Having discussed the labor issues that emerged after the war, I will continue in the following sections to investigate several other key aspects of the changes that took place in the urban life of Abadan against the larger background of events that were outlined in the former chapters and the previous sections of this chapter. I will first investigate the public relations machinery set up by APOC as part of the attempt to improve its corporate reputation, in today’s jargon to ‘rebrand’ itself, by inventing a new and more positive public image of the oil industry. This was not done purely through propaganda; it had to be accompanied by tangible actions toward improving actual conditions before it could become convincing. Next we will investigate the public education policies adopted and implemented by the Oil Company with the intention of creating modern citizens and workers. Public education was a doubleedged sword, as it was also the prerequisite for complying with the intense political demands of the Iranian government and the public for the greater ‘Iranianization’ of the oil complex. The next chapter will continue the investigation of public health and sanitation measures as prerequisites for creating a safe and attractive city, and a healthy and productive population, and link these trends with the struggle over the bazaar of Abadan, as the competing visions of creating a safe built environment and a modern productive population came together with the aim of setting the stage for the future development of Abadan.
39. Thomson, “Abadan in Its Early Days.”
40. Ferrier, History of the British Petroleum Company, 1:288–290.
41. Total British troops in Near/Middle East during 1914-1918 were nearly 3 million. At their maximum strength they stood at 1.3 million. They suffered 303 thousand casualties during this period. Roger Adelson, London and the Invention of the Middle East: Money, Power, and War, 1902-1922 (New Haven: Yale University Press, 1995), 171.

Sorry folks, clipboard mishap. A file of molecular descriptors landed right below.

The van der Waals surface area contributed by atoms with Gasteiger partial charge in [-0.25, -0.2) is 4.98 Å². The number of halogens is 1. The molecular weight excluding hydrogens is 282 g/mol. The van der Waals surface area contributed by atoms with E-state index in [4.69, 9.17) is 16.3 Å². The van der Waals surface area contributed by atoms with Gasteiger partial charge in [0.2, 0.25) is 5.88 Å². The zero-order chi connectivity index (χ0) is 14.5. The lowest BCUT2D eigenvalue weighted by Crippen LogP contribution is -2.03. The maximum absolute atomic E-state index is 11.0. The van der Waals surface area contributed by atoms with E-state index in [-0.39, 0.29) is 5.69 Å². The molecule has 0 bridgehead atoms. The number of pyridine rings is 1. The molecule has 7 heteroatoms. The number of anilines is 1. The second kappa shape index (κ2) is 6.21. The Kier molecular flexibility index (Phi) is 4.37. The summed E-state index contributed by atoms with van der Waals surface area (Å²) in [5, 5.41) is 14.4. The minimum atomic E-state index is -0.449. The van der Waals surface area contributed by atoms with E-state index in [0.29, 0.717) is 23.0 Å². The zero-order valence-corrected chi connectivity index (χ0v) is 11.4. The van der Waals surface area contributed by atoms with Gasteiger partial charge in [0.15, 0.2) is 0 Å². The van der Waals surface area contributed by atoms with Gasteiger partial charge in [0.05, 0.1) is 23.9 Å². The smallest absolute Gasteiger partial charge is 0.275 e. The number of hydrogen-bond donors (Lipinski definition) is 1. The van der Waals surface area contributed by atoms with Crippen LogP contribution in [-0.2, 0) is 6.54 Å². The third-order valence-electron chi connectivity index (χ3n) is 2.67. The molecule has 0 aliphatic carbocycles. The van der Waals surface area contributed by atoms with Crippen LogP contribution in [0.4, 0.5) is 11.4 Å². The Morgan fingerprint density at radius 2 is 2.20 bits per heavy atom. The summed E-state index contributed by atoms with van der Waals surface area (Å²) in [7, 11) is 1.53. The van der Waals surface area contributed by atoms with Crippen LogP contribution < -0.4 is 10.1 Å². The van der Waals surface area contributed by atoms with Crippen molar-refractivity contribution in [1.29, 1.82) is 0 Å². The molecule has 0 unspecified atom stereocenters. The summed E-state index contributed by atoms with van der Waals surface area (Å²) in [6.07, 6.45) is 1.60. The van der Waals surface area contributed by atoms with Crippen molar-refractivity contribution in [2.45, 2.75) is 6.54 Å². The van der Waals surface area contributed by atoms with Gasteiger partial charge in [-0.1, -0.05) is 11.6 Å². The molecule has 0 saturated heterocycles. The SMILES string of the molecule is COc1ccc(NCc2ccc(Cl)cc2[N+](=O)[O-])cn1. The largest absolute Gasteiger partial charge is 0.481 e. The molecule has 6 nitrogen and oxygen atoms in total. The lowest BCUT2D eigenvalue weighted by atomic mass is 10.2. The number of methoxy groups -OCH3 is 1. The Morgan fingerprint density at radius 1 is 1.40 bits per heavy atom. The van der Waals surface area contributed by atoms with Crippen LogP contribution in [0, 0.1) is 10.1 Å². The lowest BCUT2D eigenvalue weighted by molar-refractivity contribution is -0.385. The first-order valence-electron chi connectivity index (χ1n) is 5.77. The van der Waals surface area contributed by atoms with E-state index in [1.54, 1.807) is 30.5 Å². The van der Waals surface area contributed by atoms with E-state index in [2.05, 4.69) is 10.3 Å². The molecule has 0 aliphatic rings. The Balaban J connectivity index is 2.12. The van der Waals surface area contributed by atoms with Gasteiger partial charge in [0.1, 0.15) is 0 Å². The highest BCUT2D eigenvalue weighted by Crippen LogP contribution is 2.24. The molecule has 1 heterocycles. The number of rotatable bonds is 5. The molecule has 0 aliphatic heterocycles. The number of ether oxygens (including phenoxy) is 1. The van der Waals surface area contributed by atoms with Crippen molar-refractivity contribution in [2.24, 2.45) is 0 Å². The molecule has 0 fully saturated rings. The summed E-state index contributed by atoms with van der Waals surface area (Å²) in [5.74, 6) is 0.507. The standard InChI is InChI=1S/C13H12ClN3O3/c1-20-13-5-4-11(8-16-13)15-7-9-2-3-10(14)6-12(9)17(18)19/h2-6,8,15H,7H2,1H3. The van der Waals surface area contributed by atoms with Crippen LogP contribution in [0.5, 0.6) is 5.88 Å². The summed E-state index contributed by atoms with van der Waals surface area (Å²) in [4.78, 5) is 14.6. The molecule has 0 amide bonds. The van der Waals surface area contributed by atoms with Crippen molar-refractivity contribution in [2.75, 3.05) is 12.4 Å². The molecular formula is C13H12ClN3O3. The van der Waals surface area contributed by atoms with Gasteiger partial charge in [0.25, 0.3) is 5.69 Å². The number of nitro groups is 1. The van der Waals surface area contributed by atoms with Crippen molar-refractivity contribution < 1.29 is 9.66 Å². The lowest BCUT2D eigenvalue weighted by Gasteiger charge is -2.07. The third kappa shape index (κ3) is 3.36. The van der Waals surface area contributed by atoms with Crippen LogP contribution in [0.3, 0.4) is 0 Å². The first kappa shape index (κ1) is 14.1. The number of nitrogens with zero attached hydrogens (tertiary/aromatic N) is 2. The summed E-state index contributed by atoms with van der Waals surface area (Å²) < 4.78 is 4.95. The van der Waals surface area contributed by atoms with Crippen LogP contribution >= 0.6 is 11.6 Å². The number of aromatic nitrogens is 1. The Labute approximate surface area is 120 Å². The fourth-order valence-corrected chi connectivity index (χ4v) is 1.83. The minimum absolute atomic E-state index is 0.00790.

42. Ibid. The Motorized transport vehicles operating with an internal combustion engine included trucks, motorcycles, cars, armored vehicles, etc.
43. Visser, “The Gibraltar That Never Was.” Visser notes a range of commercial firms operating in Basra and southern Iraq (and Iran), mainly in river transport, export of commercial agricultural products, and import of manufactured goods.
44. Stefan Tetzlaff, “The Turn of the Gulf Tide: Empire, Nationalism, and South Asian Labor Migration to Iraq, C. 1900–1935,” International Labor and Working-Class History 79, Special Issue 1 (2011): 7– 27.
45. “Lt. General Sir P.H.N. Lake, Commanding Officer” 4 March 1916, “British or other firms are prohibited form engaging locally other than local labor, unless they are recent arrivals who haven’t worked for other local firms or have discharge papers”, BP 68779
46. BP 70146, “Letters Regarding the Fields and Pipelines, to and from Mohammerah and London, April 1916- May 1920”, see dispatches from March 1917- 12 June 1918; BP 70145, “Need for the expansion of the physical infrastructure”, 24 January 1919
47. 19 September 1917, BP 70146
48. F. A. C. Forbes-Leith, Checkmate; Fighting Tradition in Central Persia, (New York: Arno Press, 1973), 20–21.
49. BP 70145, General Manager in Mohammerah, 21 February 1919
50. BP 70145, General Manager in Mohammerah, 18 February 1918; BP 70146; “Letters Regarding the Fields and Pipelines, to and from Mohammerah and London”, 18 December, 1918
51. General Manager, Mohammerah, to Arnold Wilson, Basra 2 October 1916, BP 68779
52. Atabaki, “Far from Home, but at Home; Indian Migrant Workers in the Iranian Oil Industry.”
53. BP 68779, 6 August 1916
54. “Expert labour shortage”, 18 February 1918, BP 70145
55. Atabaki, “Far from Home, but at Home; Indian Migrant Workers in the Iranian Oil Industry.”
56. BP 70145, “Mohammerah to London”, 18 February 1919; 6 December 1918; 20 December 1918; 20 December 1918
57. BP 68779, 9 March 1917; 10 October 1917.
58. BP 68779, 3 March 2017.
59. BP 68779, 9 March 1917